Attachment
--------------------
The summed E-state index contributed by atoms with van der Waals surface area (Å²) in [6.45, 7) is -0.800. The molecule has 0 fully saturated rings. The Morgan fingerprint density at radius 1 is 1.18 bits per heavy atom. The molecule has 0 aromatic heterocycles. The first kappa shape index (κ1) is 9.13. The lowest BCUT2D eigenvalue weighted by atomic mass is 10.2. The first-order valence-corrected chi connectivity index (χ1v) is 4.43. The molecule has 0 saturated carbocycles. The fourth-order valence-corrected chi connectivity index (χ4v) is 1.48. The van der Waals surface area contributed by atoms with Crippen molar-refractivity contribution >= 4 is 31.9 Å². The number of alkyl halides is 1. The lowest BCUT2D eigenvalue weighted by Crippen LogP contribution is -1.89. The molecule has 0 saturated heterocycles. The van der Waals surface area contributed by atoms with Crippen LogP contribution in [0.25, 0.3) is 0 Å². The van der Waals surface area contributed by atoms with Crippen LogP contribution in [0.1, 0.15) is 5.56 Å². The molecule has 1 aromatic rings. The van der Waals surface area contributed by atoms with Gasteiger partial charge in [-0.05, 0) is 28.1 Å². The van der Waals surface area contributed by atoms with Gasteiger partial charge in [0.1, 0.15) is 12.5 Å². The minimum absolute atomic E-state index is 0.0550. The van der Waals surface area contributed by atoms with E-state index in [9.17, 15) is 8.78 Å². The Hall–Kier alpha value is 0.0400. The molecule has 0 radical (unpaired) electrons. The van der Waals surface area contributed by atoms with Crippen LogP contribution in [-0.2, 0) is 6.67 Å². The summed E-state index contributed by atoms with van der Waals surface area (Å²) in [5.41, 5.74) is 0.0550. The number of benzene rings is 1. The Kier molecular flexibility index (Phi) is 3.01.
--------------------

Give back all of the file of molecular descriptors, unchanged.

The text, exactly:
The summed E-state index contributed by atoms with van der Waals surface area (Å²) in [6.45, 7) is -0.800. The molecule has 0 fully saturated rings. The Morgan fingerprint density at radius 1 is 1.18 bits per heavy atom. The molecule has 0 aromatic heterocycles. The first kappa shape index (κ1) is 9.13. The lowest BCUT2D eigenvalue weighted by atomic mass is 10.2. The first-order valence-corrected chi connectivity index (χ1v) is 4.43. The molecule has 0 saturated carbocycles. The fourth-order valence-corrected chi connectivity index (χ4v) is 1.48. The van der Waals surface area contributed by atoms with Crippen molar-refractivity contribution >= 4 is 31.9 Å². The number of alkyl halides is 1. The lowest BCUT2D eigenvalue weighted by Crippen LogP contribution is -1.89. The molecule has 0 saturated heterocycles. The van der Waals surface area contributed by atoms with Crippen LogP contribution in [0.25, 0.3) is 0 Å². The van der Waals surface area contributed by atoms with Crippen LogP contribution in [0.1, 0.15) is 5.56 Å². The molecule has 1 aromatic rings. The van der Waals surface area contributed by atoms with Gasteiger partial charge in [-0.05, 0) is 28.1 Å². The van der Waals surface area contributed by atoms with Gasteiger partial charge in [0.1, 0.15) is 12.5 Å². The minimum absolute atomic E-state index is 0.0550. The van der Waals surface area contributed by atoms with E-state index in [9.17, 15) is 8.78 Å². The Hall–Kier alpha value is 0.0400. The molecule has 0 radical (unpaired) electrons. The van der Waals surface area contributed by atoms with Crippen LogP contribution in [-0.2, 0) is 6.67 Å². The summed E-state index contributed by atoms with van der Waals surface area (Å²) in [5.41, 5.74) is 0.0550. The number of benzene rings is 1. The Kier molecular flexibility index (Phi) is 3.01.